Posted in health & nutrition, political economy, public affairs, public policy | Tagged , , , , , , | 1 Comment

The Indian Political League

This article was originally published on Indus Dictum, a site where thought leaders from diverse fields, spanning business and technology to politics and modern law, contribute unique insights and experiences. You can access the article at https://indusdictum.com/2017/08/10/the-indian-political-league/

The match went down to the wire… ultimately, the winner was decided by the third umpire. No, I am not referring to a close finish in a cricket T20 match, but to the results of the Rajya Sabha polls in Gujarat. Like its acronymic twin, the Indian Premier League (IPL), the Indian Political League (IPoL) is today’s greatest spectator sport for the ten months of the year that the cricket IPL is not in operation. Indians have an abiding interest in these two spectator sports: cricket and politics. Spectator, because most have never played the game and because both circuses (like the Roman ones) provide titillation on an almost continuous basis, given the ubiquity of cricketing and political contests in the subcontinent.

I thought we Bharatvasis had had more than our fill of political spills and thrills after the Yadav father-son battle in Uttar Pradesh, the coronation of a religious head as Chief Minister in the same UP, the internecine struggle for power in Tamil Nadu after Amma’s departure and the “about-turn” change of government in Bihar. I was wrong: we are now in a perpetual silly season, where political shenanigans in different states dominate the public consciousness, titillated by the blow-by-blow descriptions given on a round-the-clock basis by screeching reps of the electronic media. As Gujarat has shown, we need our daily dose of Bollywood-style drama, replete with Bengaluru resorts, income tax raids and exciting polling processes coupled with hysterical scenes outside the Election Commission in New Delhi.

The IPL is, of course, still in its childhood (nine years and counting) as compared to its hoary grandfather, the IPoL, which has entered its sixty-sixth year of life. The IPoL, in the first fifteen years of life, was somewhat staid in appearance, resembling Indian cricket of that time, when test matches were the only source of entertainment for the masses. Things became far more exciting when legislators started defecting en masse on an almost daily basis after 1967, giving rise to the popular Aaya Ram Gaya Ram phenomenon. Elections also ceased to be once-in-five-year affairs and, with the delinking of Parliament and State Assembly elections, were held year in and year out. Things have become far more exciting in the past four decades, ever since the Congress Party’s dominance in the political hustings was successfully challenged, much in the same way that Bombay’s stranglehold over the Ranji Trophy was loosened by upstarts like Delhi and Karnataka.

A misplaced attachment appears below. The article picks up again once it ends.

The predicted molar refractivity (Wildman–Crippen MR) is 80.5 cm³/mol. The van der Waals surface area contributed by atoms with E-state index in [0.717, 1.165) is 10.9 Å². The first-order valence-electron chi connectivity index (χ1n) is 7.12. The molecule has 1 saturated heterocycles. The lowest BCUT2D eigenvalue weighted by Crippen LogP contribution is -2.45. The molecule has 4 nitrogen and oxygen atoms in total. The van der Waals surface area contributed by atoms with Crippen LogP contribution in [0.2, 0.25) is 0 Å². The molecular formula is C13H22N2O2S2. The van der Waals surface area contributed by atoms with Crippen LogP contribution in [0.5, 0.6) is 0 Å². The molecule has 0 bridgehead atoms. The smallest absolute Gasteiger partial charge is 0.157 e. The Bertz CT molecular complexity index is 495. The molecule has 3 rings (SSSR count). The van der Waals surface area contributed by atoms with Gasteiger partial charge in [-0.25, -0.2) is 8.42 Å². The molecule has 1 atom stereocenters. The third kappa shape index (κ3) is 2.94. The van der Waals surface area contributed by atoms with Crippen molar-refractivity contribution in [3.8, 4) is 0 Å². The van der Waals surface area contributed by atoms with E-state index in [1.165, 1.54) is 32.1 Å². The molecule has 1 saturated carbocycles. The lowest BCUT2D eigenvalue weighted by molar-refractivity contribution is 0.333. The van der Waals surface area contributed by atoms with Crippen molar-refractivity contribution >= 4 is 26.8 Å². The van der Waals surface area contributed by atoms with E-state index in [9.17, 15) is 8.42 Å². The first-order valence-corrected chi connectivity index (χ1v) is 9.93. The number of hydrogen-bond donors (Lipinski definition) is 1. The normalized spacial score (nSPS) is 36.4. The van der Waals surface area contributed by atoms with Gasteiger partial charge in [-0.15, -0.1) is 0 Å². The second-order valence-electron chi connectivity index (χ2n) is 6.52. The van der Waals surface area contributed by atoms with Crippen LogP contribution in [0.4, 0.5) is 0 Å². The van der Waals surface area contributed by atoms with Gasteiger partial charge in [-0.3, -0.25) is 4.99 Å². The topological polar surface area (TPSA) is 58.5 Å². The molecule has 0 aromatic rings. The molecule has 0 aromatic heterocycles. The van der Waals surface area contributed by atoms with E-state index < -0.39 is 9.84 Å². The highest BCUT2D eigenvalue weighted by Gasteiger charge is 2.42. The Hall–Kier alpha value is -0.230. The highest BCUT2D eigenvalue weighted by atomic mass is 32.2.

But it is the similarities in the IPL and IPoL that command our interest and attention. An examination of these highlight both the features that the two have in common as well as the ways in which, with its infinitely superior financial resources and experience, the IPoL has managed to straddle universes that are outside the reach of a modest IPL.


ipl auction watermark


Everything starts with the auction of players. However, unlike the annual or biennial auctions in the IPL, the IPoL auctions are continuous in nature. These auctions are conducted by the team managements themselves and are held on camera. Unlike the IPL, there is no way to know the cost of each player to the team. In earlier days, especially after anti-defection laws were passed, auctions took place only at specified intervals, when elections or by-elections were due. Nowadays, the trend is towards mass auctions of large portions of a team, rather than individuals. After a match (read election) is over, even an entire competing team can be merged with the existing team (think Goa and Manipur).

What keeps the players in the IPoL engaged continuously are the opportunities given to them to twist the rules of the game to keep adding to the moolah already given to them at auction time. Even before the match starts, there are chances available to seduce the ground staff to prepare a pitch conducive to one’s strengths. These could include freebies distributed recklessly prior to the election or illegally transferred just prior to the start of the match. The players would not be averse to nobbling the on-field umpires as well: to their eternal regret, the umpires (the Election Commission and its paraphernalia) have proved immune to blandishments.

But nothing stops the players of one team from influencing the opposing team members, given that the open auction system is in place. The match can then be suitably fixed, with all the 22 players going through the motions of a keenly contested match. Even measures like shepherding all the players of one team to a hidden sanctuary prior to the match and producing them only at match time are often futile, given the ubiquity of mobile phones. Where phones are confiscated, there is nothing to prevent signals being given on field to compromised players, as was the case in IPL matches (and as was so wonderfully demonstrated during the Gujarat Rajya Sabha elections). The unsuspecting public is generally unaware of the charade, though it does wonder sometimes why its favourite batsmen are throwing their wickets away. The match-fixers — the management, the players and their backers and financiers — are reaping the rewards of the crowd attendance, through revenues from crowd payments (taxes, etc.) as well as from the extra-legal earnings through inflated infrastructure and supply contracts.


ipl stadium watermark